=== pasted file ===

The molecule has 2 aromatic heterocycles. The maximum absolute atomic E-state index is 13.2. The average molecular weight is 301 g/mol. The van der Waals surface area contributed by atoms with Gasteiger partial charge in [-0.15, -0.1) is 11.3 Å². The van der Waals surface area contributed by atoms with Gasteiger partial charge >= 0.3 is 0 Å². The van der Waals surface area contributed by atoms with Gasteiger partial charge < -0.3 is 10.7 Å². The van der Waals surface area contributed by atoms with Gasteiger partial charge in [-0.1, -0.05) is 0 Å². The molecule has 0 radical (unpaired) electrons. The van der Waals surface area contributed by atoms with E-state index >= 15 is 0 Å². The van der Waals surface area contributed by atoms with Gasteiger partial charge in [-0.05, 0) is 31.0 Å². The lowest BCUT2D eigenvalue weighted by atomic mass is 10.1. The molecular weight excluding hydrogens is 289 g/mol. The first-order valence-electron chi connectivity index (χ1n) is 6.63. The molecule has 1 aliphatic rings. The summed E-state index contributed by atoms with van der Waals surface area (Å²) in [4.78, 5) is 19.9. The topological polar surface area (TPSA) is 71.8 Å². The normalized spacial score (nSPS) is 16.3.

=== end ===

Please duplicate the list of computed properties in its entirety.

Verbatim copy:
The molecule has 2 aromatic heterocycles. The maximum absolute atomic E-state index is 13.2. The average molecular weight is 301 g/mol. The van der Waals surface area contributed by atoms with Gasteiger partial charge in [-0.15, -0.1) is 11.3 Å². The van der Waals surface area contributed by atoms with Gasteiger partial charge >= 0.3 is 0 Å². The van der Waals surface area contributed by atoms with Gasteiger partial charge < -0.3 is 10.7 Å². The van der Waals surface area contributed by atoms with Gasteiger partial charge in [-0.1, -0.05) is 0 Å². The molecule has 0 radical (unpaired) electrons. The van der Waals surface area contributed by atoms with E-state index >= 15 is 0 Å². The van der Waals surface area contributed by atoms with Gasteiger partial charge in [-0.05, 0) is 31.0 Å². The lowest BCUT2D eigenvalue weighted by atomic mass is 10.1. The molecular weight excluding hydrogens is 289 g/mol. The first-order valence-electron chi connectivity index (χ1n) is 6.63. The molecule has 1 aliphatic rings. The summed E-state index contributed by atoms with van der Waals surface area (Å²) in [4.78, 5) is 19.9. The topological polar surface area (TPSA) is 71.8 Å². The normalized spacial score (nSPS) is 16.3.